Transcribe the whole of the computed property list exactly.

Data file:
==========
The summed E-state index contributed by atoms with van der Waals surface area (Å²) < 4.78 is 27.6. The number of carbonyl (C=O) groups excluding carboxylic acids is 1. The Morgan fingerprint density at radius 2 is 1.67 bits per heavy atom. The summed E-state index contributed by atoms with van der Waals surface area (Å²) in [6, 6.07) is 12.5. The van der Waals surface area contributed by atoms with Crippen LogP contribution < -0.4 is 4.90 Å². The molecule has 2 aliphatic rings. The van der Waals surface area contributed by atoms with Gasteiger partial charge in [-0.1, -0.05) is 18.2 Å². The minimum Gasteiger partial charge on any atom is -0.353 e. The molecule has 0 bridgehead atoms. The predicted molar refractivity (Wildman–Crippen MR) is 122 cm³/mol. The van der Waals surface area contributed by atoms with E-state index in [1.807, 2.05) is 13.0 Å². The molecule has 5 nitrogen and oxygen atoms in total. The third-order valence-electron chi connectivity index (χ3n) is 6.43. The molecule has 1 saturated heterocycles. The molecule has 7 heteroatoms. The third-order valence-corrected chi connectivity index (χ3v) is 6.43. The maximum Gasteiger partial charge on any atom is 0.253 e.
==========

The summed E-state index contributed by atoms with van der Waals surface area (Å²) < 4.78 is 27.6. The number of carbonyl (C=O) groups excluding carboxylic acids is 1. The Morgan fingerprint density at radius 2 is 1.67 bits per heavy atom. The summed E-state index contributed by atoms with van der Waals surface area (Å²) in [6, 6.07) is 12.5. The van der Waals surface area contributed by atoms with Crippen LogP contribution < -0.4 is 4.90 Å². The molecule has 2 aliphatic rings. The van der Waals surface area contributed by atoms with Gasteiger partial charge in [-0.1, -0.05) is 18.2 Å². The minimum Gasteiger partial charge on any atom is -0.353 e. The molecule has 0 bridgehead atoms. The predicted molar refractivity (Wildman–Crippen MR) is 122 cm³/mol. The van der Waals surface area contributed by atoms with E-state index in [1.807, 2.05) is 13.0 Å². The molecule has 5 nitrogen and oxygen atoms in total. The third-order valence-electron chi connectivity index (χ3n) is 6.43. The molecule has 1 saturated heterocycles. The molecule has 7 heteroatoms. The third-order valence-corrected chi connectivity index (χ3v) is 6.43. The maximum Gasteiger partial charge on any atom is 0.253 e.